If you are encountering driver related BSOD’s in Windows, chances are that your system is suffering from the effects of a deficient driver.
Normally a vendor will submit their driver to Microsoft for certified testing. If the driver passes the tests, a digital signature will be provided to the vendor for that specific driver.
Now let’s go to the cool part: Driver Verifier!
No, it is not a new tool. However, since Windows Vista it has some great features which can be used when toubleshooting BSOD’s.
Microsoft Windows comes with two versions of the Driver Verifier — a command-line version and a GUI version. Because I love GUI´s, I will only cover the GUI version in my upcomming posts.
Once configured the Driver Verifier will go and do it’s job in the background. What does it do? Basically it performs a serie of extreme stress tests on the selected driver(s) in an atempt to cause the BSOD. So if you are setting this up on a terminal server in a production environment then you will experience loss of performance on that server!
If there is a problem with the selected driver, the stress tests may not be enough to cause the driver to fail.
So, this tool does not give you instant results… you have to wait for the driver to fail. If, after a while, the driver hasn’t failed then perhaps the cause lies not with the selected driver?
What if it’s a driver you can’t go without? Contact the vendor of the driver and provide them with the memorydump. The vendor can use that information to troubleshoot their code. And please do tell them that you’ve used Driver Verifier, and which settings you have used!
Ow yeah, don’t forget to disable the Driver Verifier once you are done troubleshooting! Else it will remain active in the background… and again, you will experience performance loss.
The Driver Verifier can be found at %windir%\system32\verifier.exe
You’ll momentarily see a Command Prompt window and then the Driver Verifier Manager will launch and display wizard-like GUI:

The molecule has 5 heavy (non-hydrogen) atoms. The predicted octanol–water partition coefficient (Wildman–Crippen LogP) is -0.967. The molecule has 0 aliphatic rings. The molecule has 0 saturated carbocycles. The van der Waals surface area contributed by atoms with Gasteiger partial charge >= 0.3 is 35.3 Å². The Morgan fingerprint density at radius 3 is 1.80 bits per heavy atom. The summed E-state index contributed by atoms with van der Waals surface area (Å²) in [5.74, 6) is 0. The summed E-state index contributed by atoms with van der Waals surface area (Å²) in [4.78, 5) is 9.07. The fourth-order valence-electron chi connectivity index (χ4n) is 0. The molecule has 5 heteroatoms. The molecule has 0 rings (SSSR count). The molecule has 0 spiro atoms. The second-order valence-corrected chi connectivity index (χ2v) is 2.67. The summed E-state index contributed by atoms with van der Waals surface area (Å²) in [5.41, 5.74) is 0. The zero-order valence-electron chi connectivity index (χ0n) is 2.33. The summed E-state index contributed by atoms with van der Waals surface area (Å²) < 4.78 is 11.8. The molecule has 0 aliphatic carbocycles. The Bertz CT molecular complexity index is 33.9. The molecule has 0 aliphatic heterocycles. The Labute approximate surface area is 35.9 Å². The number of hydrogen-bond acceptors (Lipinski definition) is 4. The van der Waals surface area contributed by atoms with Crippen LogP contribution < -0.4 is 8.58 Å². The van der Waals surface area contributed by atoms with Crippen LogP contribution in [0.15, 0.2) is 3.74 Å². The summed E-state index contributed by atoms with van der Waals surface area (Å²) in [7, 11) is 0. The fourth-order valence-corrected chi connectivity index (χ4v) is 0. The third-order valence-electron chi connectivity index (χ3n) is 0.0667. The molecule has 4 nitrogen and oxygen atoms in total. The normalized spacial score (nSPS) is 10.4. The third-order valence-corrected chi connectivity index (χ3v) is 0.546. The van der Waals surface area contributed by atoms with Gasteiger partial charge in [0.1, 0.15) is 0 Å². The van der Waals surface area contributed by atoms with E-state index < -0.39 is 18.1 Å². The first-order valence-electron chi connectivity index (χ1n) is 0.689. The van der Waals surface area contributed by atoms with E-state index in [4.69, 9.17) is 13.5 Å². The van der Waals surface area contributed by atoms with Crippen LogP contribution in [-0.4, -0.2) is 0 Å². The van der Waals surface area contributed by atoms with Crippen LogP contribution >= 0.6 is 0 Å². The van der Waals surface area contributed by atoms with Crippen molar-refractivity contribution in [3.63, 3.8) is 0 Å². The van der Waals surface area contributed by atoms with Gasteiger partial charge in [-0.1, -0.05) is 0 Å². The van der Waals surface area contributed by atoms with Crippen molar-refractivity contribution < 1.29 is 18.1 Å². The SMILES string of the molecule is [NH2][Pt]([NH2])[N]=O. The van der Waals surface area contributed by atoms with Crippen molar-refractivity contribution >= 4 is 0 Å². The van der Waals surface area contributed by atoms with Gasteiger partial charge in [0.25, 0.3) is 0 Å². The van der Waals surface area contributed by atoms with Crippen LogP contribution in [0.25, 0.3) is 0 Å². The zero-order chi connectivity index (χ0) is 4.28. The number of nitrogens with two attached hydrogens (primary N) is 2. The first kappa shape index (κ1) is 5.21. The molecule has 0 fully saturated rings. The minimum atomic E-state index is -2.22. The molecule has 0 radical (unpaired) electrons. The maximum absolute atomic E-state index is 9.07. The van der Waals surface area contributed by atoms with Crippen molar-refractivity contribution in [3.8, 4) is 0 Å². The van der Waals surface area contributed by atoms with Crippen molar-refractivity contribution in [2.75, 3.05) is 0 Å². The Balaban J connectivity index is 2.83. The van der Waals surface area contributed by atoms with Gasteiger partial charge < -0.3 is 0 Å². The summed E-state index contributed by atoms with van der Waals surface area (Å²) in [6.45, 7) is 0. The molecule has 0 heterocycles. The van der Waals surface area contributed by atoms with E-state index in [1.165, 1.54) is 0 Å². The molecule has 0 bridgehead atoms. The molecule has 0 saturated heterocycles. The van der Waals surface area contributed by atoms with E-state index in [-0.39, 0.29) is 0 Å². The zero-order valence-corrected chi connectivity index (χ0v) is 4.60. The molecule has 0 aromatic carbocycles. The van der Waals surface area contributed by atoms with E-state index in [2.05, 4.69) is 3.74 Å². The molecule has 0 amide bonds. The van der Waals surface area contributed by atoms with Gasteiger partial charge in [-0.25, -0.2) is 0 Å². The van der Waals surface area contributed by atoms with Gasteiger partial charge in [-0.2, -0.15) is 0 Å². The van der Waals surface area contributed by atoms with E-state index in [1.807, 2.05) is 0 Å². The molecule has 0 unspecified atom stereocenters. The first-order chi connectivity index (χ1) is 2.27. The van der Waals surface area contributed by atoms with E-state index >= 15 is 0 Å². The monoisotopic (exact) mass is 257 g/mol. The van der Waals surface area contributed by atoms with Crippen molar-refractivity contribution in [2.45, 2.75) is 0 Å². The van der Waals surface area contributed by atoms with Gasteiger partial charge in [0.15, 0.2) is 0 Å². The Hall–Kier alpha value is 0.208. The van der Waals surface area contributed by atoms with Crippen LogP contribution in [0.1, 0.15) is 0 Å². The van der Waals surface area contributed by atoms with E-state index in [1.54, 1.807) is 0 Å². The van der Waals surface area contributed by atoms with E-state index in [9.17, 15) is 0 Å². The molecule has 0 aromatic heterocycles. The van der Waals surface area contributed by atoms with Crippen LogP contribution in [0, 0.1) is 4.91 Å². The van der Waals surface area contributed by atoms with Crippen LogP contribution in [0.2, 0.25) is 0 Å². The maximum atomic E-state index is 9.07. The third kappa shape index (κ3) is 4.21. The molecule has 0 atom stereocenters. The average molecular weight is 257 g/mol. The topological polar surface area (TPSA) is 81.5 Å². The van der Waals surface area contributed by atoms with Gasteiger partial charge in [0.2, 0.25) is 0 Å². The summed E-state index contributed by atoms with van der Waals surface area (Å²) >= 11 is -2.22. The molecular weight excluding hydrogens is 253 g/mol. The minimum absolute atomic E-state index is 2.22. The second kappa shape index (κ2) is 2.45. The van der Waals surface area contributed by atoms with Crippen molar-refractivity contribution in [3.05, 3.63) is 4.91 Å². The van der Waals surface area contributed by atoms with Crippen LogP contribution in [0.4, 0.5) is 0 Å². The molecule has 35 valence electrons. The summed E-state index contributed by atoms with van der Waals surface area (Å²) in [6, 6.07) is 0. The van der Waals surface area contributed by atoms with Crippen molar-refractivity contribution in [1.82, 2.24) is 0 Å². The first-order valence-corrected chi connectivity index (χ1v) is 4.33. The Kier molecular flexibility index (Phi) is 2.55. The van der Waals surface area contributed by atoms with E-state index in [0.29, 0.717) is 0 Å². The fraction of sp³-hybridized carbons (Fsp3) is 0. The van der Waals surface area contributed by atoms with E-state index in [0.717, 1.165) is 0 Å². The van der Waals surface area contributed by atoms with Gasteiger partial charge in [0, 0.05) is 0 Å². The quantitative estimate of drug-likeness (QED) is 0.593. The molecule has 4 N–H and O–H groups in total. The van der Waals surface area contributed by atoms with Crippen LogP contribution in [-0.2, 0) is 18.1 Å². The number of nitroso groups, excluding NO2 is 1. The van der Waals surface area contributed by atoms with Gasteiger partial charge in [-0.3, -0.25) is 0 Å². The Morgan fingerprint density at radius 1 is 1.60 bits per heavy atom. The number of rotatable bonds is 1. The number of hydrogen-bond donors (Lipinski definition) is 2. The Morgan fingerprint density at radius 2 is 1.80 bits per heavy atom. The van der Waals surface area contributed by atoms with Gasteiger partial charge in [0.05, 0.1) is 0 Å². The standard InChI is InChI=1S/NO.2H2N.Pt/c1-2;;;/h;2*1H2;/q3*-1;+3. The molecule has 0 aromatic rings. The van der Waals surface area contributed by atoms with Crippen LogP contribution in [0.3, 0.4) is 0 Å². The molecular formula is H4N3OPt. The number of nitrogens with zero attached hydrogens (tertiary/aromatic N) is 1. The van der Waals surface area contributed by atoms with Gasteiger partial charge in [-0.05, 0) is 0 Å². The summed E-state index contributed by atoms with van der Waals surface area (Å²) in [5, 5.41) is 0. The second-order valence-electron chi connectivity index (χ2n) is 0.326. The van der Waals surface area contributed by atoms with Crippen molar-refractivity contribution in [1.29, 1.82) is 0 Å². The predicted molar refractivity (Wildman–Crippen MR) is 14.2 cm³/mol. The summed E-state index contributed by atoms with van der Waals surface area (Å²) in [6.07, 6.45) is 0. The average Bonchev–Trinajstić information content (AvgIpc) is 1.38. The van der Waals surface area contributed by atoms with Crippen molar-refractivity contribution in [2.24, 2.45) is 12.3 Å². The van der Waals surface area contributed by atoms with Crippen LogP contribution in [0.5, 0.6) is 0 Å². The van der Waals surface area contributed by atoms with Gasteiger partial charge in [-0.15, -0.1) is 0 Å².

As you can see, the “Create Standard Settings” option is selected by default, and in most cases this option is the best way to start. When you use this option, the Driver Verifier selects a “Standard set of driver verification” options.
If you later decide that you want to perform more specific tests, you can select the “Create Custom Settings” option, which will display all the available driver verification options and allow you to select the ones that you want to employ.
I future posts I will go into those custom settings in more detail…
As I mentioned, you will have to disable the Driver Verifier Manager once you are done troubleshooting. To do so, use the “Delete Existing Settings” option.
As its name implies, selecting the “Display Existing Settings” option will show the driver verification options that have been activated and will list the drivers being tested.
Using the Create Standard Settings option
Since the Create Standard Settings option is the most common way that you’ll use the Driver Verifier Manager, I’ll cover this option. In a future post I will tell you of using the Driver Verifier’s “Create Custom Settings” option. When you leave the default setting selected and click Next, you’ll be prompted to select the drivers that you want to test:
Unsigned drivers are most likely in some way causing the issue so the “Automatically Select Unsigned Drivers” option is selected by default and this setting will only show drivers that do not have a digital certificate provided by Microsoft.
If you want to see all the drivers installed on the system and be able to pick and choose which ones to test, choose the “Select Driver Names From A List” option.
On my test system, I selected the “Automatically Select Unsigned Drivers” option and clicked Next.
To initiate the testing, I clicked “Finish” and was prompted to restart my system.
Again, when you’re done testing please disable the Driver Verifier settings in order not to experience performance issues caused by these settings!
Big fat note
Note that as of Windows 7 and Windows Server 2008 R2, the default Driver Verifier rules have been changed. Things a lot of programmers did in their drivers, may work… however perhaps for the same action there is a more elegant approach.
That’s why Microsoft has made the default rules of Driver Verifier in Windows 7 and Windows Server 2008 R2 more strict.
Therefor a lot of drivers will not pass the Driver Verifier test when you use the default rules in Windows 7 or Windows Server 2008 R2. Most vendors are rewriting their drivers to comply with the new stricter rules.
Contact the vendor of the driver for more details.
More information about Driver Verifier in Windows 7 can be found here: http://www.microsoft.com/whdc/devtools/tools/Win7DriverVer.mspx
This article is based on: http://blogs.techrepublic.com.com/window-on-windows/?p=827
Broodje kip doen @ utrecht? 🙂
Leuk stukje over de driver verifier, leuk geschreven.
De xp-mode in windows 7 is een aardig onderbelicht stukje, misschien moet je daar eens in duiken 🙂 Ik denk dat,dat best een populair artikel zal zijn.